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My Good Friend

The phrase “my good friend” is often employed as a term of collegiality between politicians, regardless of their actual personal relationship or political alignment.

The term serves as diplomatic parlance, setting a tone of civility and decorum, especially when prefacing disagreements or criticisms.

Its usage can be both genuine and strategic, as it helps to soften the optics of political battles and may appeal to norms of bipartisanship or compromise.

More on “My Good Friend”

Politician-speak for somebody they often can’t stand. Of all the expressions in this book, most people we interviewed cited this one as the euphemism they least could stand.

“My good friend” is used most commonly on the House or Senate floors when addressing a colleague.

Usually it’s a thinly veiled way of showing contempt for the other lawmaker while adhering to congressional rules of decorum. When Democratic representative Gene Green of Texas first arrived on Capitol Hill in the early 1990s, he recalled, “The joke we had was, when someone calls you their good friend, look behind you. I try not to say it unless people really are my good friends.”

Sometimes it’s not even clear that a lawmaker even knows his or her supposedly “good friend.” After all, in a chamber of 435 members it’s unlikely one House member knows the names of the majority of his or her colleagues, let alone is friends with many of them.

In the Senate, a chamber of just 100, most members are at least on a first-name basis with each other. That doesn’t mean they like each other any better, even if they refer to colleagues as friends.

Senate GOP leader Mitch McConnell, who has long had a testy relationship with Democratic leader Harry Reid, demonstrated this in July 2013. If Reid went ahead with a plan to change filibuster rules to subvert Republican objections, McConnell said, “our friend the majority leader is going to be remembered as the worst leader here ever.” (Five months later, Reid did force through a rules change over Republican objections, presumably not worried about his friendship with McConnell.)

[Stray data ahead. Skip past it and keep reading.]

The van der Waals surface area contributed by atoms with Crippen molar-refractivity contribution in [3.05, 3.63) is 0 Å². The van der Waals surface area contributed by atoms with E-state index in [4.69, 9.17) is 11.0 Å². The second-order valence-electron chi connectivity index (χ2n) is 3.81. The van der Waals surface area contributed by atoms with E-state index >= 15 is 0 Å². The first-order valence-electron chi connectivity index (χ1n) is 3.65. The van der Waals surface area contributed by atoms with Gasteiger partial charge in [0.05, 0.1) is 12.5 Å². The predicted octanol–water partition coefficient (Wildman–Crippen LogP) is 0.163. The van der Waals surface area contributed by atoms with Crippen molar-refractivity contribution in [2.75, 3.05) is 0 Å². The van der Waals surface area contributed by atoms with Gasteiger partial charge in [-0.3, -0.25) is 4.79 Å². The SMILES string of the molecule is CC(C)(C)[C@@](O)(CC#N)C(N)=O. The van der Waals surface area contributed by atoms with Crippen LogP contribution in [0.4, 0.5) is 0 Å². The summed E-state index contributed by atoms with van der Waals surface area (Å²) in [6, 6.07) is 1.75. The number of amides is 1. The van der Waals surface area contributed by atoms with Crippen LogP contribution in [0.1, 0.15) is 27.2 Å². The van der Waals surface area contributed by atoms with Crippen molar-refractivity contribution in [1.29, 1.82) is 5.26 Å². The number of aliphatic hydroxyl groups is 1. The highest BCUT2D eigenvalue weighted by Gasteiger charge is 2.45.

This American political tradition of hypocrisy over friends likely has British lineage. Parliament has its own version of the English language in which words have meanings different from their use outside. “Liar” can be usefully translated into Parliamentese as “Right honorable Gentleman,” or even “My honorable friend.

”Washington isn’t the only place where the expression can have a negative connotation. In his best-selling book Kitchen Confidential, chef-turned-cable-travel-show-star Anthony Bourdain wrote that among restaurant workers, “ ‘My friend’ famously means ‘asshole’ in the worst and most sincere sense of that word.”

“Friend,” of course, has always been a fungible word in politics. President Harry Truman’s remark, “If you want a friend in Washington, get a dog,” has become one of the most-quoted maxims of all time.

Vito Corleone, head of the fictional Corleone mob family, puts the notion of political friends more plainly in The Godfather. He tells an upstart rival who’s trying to muscle in on the narcotics business, “It’s true I have a lot of friends in politics, but they wouldn’t be so friendly if they knew my business was drugs instead of gambling, which they consider a harmless vice. But drugs, that’s a dirty business.”

From Dog Whistles, Walk-Backs, and Washington Handshakes © 2014 Chuck McCutcheon and David Mark.

Use of “My Good Friend” in a sentence

  • “My good friend from across the aisle makes an interesting point, although I must respectfully disagree on the merits of this legislation.”
  • I would like to thank my good friend for co-sponsoring this bill; it’s a testament to what we can achieve when we put partisanship aside.”
  • “Despite our ideological differences, my good friend and I have found common ground on the urgent need for criminal justice reform.”